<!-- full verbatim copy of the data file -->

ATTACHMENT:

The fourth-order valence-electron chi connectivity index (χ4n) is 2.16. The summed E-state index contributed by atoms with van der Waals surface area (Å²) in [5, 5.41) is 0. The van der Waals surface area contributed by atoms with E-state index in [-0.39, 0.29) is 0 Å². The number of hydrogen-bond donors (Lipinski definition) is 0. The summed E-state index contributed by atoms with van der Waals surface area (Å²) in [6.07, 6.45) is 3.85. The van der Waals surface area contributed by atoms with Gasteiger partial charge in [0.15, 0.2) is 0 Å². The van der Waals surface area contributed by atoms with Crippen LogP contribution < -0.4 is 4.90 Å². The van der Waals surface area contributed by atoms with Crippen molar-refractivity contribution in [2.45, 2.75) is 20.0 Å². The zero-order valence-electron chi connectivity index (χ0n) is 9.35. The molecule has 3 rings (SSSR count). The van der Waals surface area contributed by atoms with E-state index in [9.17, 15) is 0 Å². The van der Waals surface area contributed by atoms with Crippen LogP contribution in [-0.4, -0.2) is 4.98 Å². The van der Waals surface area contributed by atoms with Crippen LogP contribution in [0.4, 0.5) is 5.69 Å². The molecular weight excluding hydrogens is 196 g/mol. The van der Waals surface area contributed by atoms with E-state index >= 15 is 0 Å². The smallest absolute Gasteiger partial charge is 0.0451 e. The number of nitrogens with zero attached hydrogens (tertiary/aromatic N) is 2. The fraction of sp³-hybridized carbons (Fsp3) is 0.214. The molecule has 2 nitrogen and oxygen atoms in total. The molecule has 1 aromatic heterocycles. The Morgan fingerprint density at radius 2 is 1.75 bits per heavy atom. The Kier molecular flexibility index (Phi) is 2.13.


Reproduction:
The fourth-order valence-electron chi connectivity index (χ4n) is 2.16. The summed E-state index contributed by atoms with van der Waals surface area (Å²) in [5, 5.41) is 0. The van der Waals surface area contributed by atoms with E-state index in [-0.39, 0.29) is 0 Å². The number of hydrogen-bond donors (Lipinski definition) is 0. The summed E-state index contributed by atoms with van der Waals surface area (Å²) in [6.07, 6.45) is 3.85. The van der Waals surface area contributed by atoms with Gasteiger partial charge in [0.15, 0.2) is 0 Å². The van der Waals surface area contributed by atoms with Crippen LogP contribution < -0.4 is 4.90 Å². The van der Waals surface area contributed by atoms with Crippen molar-refractivity contribution in [2.45, 2.75) is 20.0 Å². The zero-order valence-electron chi connectivity index (χ0n) is 9.35. The molecule has 3 rings (SSSR count). The van der Waals surface area contributed by atoms with E-state index in [9.17, 15) is 0 Å². The van der Waals surface area contributed by atoms with Crippen LogP contribution in [-0.4, -0.2) is 4.98 Å². The van der Waals surface area contributed by atoms with Crippen LogP contribution in [0.4, 0.5) is 5.69 Å². The molecular weight excluding hydrogens is 196 g/mol. The van der Waals surface area contributed by atoms with E-state index >= 15 is 0 Å². The smallest absolute Gasteiger partial charge is 0.0451 e. The number of nitrogens with zero attached hydrogens (tertiary/aromatic N) is 2. The fraction of sp³-hybridized carbons (Fsp3) is 0.214. The molecule has 2 nitrogen and oxygen atoms in total. The molecule has 1 aromatic heterocycles. The Morgan fingerprint density at radius 2 is 1.75 bits per heavy atom. The Kier molecular flexibility index (Phi) is 2.13.